Using fungi to help clean up contaminated soils?
Underground mycelium networks can absorb and break down a wide range of natural and man-made compounds, and that’s why we’re using them to clean up contaminated sites naturally. Credit: Kirill Ignatyev, FlickrCC
“How is it that fungi can clean up contaminated soils ”
—M. Sharpe, Canton, CT
EarthTalk -E–The Environmental Magazine
Like animals, fungi derive energy by breaking down large molecules into smaller compounds. They do so by secreting enzymes and acids onto whatever it is they intend to consume, and then absorbing the byproducts of this digestion process. While fungi primarily consume biological matter (like dead wood), their enzymes can also break down a wide array of man-made compounds. In fact, fungi are so good at this, we’re now employing them to clean up contaminated soils via a technique known as mycoremediation.
Of course, these fungi are just doing what they evolved to do eons ago. Underneath our feet, massive fungal networks run through the soil, with many fungal species developing a symbiotic relationship with plants whereby a part of the fungus (the mycelium) grows adjacent to—and sometimes inside of—the roots of the plant. The mycelium is capable of breaking down and transporting nutrients and minerals essential for the plant’s survival. After detecting and digesting these compounds, the mycelium ferries them to the plant’s roots, where they’re absorbed. In exchange, the plant releases compounds that are vital for the fungi’s survival.
It’s the fungi’s ability to break down and/or transport compounds that make them useful for restoring damaged soils. Often, these soils have been saturated with compounds made up of dangerous—and relatively large—molecules. By breaking these molecules into smaller pieces, fungi help to reduce their toxicity. In other instances, soils are contaminated with fundamental elements such as cadmium, arsenic, and mercury, which can’t be broken down. However, fungi still have the ability to uptake and transport these substances, and to eventually concentrate them in their fruiting bodies (mushrooms). We can then remove the fruiting bodies, and the contaminated ecosystem will be one step closer to regaining health.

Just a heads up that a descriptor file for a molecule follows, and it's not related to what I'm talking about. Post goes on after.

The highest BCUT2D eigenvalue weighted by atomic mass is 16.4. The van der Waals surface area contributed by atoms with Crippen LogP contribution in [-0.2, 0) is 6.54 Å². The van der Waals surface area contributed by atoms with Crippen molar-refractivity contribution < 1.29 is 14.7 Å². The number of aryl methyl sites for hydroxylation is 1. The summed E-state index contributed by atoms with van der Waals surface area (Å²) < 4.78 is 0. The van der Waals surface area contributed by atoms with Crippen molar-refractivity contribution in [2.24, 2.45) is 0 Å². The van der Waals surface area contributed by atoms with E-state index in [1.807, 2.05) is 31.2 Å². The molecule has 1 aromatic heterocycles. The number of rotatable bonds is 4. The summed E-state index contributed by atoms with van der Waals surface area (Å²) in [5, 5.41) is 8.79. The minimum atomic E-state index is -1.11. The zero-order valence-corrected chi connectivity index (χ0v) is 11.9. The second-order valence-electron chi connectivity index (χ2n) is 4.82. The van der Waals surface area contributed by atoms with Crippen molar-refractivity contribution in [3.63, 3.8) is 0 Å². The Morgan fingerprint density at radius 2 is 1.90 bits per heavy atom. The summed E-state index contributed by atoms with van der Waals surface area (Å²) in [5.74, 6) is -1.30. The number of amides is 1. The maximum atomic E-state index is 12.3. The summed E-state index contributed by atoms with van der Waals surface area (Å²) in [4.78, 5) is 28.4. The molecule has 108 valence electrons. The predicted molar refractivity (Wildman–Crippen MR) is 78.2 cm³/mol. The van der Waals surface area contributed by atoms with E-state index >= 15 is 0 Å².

Fungi can break down and/or absorb a wide range of compounds, including oil and other petroleum products, PAHs, PCBs, PCPs, neurotoxins, airborne pollutants, synthetic dyes, cadmium, lead, arsenic, mercury, copper, dioxins and organophosphates.
If fungi are so effective at cleaning up our environment, why isn’t this technique more widespread? For starters, it’s a slow process. As with any biological strategy for environmental clean-up, mycoremediation is limited by the speed of metabolism. If a polluted area needs to be cleaned quickly, other options may be better. Another issue with mycoremediation is that it often fails to completely rid soil of a given toxic compound, instead simply reducing the concentration. It can also be hard to justify economically, as no one wants to eat a mushroom full of heavy metals.
However, the biggest reason for mycoremediation’s relative lack of fame and use might simply be a lack of data from field tests. It’s a relatively new technique, without many case studies to support its use (despite a good amount of lab testing). Thankfully, this situation is changing. In 2017, for example, a large batch of oyster mushrooms was used to remediate soil damaged by California wildfires. The same variety of fungus has also been used to clean up oil spills and other toxic messes.